10. Pivot Table

Create a pivot table that shows the total quantity of each product for each year.

# Pivot table
pivot_table = df.groupBy("product_name").pivot("transaction_year").agg(F.sum("quantity"))

11. String Manipulation

Create a new column "upper_product_name" that contains the product names in uppercase.

# Uppercase product names
df = df.withColumn("upper_product_name", F.upper("product_name"))

12. User-Defined Functions (UDFs)

Create a UDF that calculates the total amount for each transaction and apply it to the DataFrame to add a new column "total_amount_udf".

# User-Defined Function
def calculate_total_amount(quantity, price):
    return quantity * price

# Register UDF
spark.udf.register("calculate_total_amount_udf", calculate_total_amount)

# Apply UDF to create "total_amount_udf" column
df = df.withColumn("total_amount_udf", F.expr("calculate_total_amount_udf(quantity, price)"))

13. Joins and Aggregations

Join the "df" DataFrame with the "customer_df" DataFrame using the "customer_id" column. Then, find the total revenue generated by each customer and display the results in descending order.

joined_df = df.join(customer_df, on="customer_id", how="inner")

revenue_by_customer = joined_df.groupBy("customer_name").agg(F.sum("quantity" * "price").alias("total_revenue"))
revenue_by_customer = revenue_by_customer.orderBy(F.desc("total_revenue"))

14. Filtering and Date Manipulation

Filter the DataFrame to show only the transactions that occurred after a specific date, and calculate the total revenue for each day.

from pyspark.sql.functions import col

# Define the specific date
specific_date = "2023-08-01"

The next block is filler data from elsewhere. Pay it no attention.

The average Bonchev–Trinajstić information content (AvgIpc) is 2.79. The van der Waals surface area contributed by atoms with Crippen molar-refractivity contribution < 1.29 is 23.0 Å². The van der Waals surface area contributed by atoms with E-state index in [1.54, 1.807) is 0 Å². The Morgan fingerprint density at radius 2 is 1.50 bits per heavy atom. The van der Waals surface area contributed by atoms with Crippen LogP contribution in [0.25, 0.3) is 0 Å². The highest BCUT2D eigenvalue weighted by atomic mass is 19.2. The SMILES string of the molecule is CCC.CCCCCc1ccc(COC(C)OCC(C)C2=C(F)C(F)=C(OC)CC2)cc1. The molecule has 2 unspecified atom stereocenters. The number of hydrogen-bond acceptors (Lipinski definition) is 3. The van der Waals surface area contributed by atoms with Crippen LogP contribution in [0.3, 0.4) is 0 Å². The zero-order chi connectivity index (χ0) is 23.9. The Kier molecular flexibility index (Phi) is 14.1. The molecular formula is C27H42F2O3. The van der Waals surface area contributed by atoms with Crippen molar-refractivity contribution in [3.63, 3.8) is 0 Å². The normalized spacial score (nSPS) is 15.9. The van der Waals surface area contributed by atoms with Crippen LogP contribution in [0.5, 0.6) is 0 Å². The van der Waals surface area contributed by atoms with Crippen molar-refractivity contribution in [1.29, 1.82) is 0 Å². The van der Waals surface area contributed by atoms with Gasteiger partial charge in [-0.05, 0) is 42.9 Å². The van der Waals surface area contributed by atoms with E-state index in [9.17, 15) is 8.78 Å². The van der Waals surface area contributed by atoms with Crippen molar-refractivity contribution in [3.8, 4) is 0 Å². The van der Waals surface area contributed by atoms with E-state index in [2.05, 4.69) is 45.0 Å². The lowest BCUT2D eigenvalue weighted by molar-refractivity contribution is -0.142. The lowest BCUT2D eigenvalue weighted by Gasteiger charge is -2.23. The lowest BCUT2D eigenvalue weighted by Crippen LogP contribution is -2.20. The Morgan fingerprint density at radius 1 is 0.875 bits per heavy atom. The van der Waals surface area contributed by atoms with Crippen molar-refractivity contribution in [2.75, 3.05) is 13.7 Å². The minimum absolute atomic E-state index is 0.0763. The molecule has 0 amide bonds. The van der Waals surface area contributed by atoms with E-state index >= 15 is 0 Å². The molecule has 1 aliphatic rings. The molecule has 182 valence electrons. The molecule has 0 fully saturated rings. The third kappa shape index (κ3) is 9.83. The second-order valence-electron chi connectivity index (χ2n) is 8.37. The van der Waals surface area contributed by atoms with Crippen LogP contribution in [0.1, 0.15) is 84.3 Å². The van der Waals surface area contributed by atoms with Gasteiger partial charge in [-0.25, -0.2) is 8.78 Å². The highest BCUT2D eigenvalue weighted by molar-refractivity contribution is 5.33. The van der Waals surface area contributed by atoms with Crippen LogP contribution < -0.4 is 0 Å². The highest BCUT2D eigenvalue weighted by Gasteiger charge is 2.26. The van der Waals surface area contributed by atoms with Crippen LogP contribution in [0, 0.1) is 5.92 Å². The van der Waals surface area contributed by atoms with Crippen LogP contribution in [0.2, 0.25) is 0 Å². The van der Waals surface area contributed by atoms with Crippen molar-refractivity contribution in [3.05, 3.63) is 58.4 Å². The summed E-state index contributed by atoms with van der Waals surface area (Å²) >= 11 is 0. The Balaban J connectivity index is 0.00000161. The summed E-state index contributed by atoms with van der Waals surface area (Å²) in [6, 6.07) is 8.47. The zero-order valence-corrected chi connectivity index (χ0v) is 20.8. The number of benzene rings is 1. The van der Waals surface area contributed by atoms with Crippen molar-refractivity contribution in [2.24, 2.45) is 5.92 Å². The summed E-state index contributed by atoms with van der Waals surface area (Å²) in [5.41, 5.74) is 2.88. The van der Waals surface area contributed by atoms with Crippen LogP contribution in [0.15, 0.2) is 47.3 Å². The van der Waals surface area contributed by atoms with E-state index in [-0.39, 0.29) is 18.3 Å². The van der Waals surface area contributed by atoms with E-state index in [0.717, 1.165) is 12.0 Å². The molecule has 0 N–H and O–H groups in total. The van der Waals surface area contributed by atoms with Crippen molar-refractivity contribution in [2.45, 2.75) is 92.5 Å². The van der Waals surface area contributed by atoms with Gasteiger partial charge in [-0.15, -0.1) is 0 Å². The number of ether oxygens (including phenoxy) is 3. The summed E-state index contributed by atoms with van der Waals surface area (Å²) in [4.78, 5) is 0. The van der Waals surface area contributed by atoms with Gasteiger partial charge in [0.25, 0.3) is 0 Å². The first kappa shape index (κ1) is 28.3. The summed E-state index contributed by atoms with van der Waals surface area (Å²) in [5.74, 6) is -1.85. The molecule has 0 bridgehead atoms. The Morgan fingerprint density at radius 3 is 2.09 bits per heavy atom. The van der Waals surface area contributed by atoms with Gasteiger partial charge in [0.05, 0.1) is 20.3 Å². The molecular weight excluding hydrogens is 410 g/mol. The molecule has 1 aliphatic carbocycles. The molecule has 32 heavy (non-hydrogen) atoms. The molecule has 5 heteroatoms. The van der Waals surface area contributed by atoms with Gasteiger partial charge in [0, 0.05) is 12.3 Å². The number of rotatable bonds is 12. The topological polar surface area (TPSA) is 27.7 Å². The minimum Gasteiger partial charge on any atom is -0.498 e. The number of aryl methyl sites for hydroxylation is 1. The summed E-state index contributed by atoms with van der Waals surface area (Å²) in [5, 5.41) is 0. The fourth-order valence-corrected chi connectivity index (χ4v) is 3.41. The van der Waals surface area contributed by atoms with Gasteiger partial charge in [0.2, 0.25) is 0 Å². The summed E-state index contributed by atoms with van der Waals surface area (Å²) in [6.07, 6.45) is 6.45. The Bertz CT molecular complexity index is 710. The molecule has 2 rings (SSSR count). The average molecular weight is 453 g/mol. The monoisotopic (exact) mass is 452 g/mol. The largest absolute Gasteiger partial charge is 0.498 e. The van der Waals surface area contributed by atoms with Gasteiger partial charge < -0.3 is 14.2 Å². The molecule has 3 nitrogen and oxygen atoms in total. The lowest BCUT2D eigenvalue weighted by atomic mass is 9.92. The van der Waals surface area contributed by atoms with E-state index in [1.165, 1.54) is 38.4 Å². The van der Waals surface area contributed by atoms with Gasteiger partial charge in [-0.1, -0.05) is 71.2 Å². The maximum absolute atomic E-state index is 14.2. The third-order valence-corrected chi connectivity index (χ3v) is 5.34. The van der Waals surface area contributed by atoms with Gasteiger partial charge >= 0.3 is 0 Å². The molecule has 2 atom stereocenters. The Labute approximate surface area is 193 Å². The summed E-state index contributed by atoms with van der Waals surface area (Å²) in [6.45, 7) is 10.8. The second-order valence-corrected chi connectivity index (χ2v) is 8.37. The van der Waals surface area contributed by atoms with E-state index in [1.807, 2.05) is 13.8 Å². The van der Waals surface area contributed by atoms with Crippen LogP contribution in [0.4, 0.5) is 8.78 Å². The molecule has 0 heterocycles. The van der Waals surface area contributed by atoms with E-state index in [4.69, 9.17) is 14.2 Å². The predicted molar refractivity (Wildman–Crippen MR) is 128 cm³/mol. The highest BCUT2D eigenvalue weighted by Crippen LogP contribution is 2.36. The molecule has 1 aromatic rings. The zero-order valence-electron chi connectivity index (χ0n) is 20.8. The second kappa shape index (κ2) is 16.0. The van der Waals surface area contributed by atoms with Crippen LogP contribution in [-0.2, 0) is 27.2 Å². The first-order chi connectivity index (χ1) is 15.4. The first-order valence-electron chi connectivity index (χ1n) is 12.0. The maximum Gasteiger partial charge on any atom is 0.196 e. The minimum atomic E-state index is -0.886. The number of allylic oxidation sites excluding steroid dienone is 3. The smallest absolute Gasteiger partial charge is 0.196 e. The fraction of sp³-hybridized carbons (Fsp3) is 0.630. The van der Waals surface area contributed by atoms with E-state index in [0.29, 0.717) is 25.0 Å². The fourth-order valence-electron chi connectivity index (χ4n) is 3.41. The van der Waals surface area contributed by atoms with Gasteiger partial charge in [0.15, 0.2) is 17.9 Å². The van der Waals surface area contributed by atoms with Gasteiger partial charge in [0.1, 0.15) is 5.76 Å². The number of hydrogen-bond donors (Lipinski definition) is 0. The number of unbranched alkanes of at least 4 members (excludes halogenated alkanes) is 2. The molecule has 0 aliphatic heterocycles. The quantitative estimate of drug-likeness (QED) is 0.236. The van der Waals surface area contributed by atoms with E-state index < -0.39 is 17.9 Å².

# Filter transactions after the specific date
filtered_df = df.filter(col("transaction_date") > specific_date)

# Calculate total revenue for each day
daily_revenue = filtered_df.groupBy("transaction_date").agg(F.sum("quantity" * "price").alias("total_revenue"))

15. Working with Arrays

Create a new column "product_list" that contains an array of product names for each transaction.

# Working with Arrays
df = df.withColumn("product_list", F.array("product_name"))

16. Window Functions and Ranking

Rank the customers based on their total revenue generated, and show the top 5 customers.

# Rank customers based on total revenue
ranked_customers = revenue_by_customer.withColumn("rank", F.rank().over(Window.orderBy(F.desc("total_revenue"))))

# Show top 5 customers
top_5_customers = ranked_customers.filter(F.col("rank") <= 5)

17. Data Deduplication

Remove duplicate rows from the DataFrame based on all columns and display the deduplicated DataFrame.

# Deduplicate rows based on all columns
deduplicated_df = df.dropDuplicates()

18. Data Sampling

Take a random sample of 10% of the DataFrame and display the sampled data.

# Random sampling of 10%
sampled_df = df.sample(withReplacement=False, fraction=0.1)

19. Data Reshaping

Melt the DataFrame from a wide format to a long format by unpivoting the columns "product_1", "product_2", "product_3" into a single "product" column.

# Data Melt - Unpivot the columns
from pyspark.sql.functions import array, concat_ws, explode

melted_df = df.withColumn("product", explode(array("product_1", "product_2", "product_3"))) \
    .select("transaction_id", "customer_id", "product", "quantity", "price")

20. Handling Null Values

Replace the null values in the "product_name" column with a default value "Unknown".

# Replace null values in "product_name" column
df = df.fillna("Unknown", subset=["product_name"])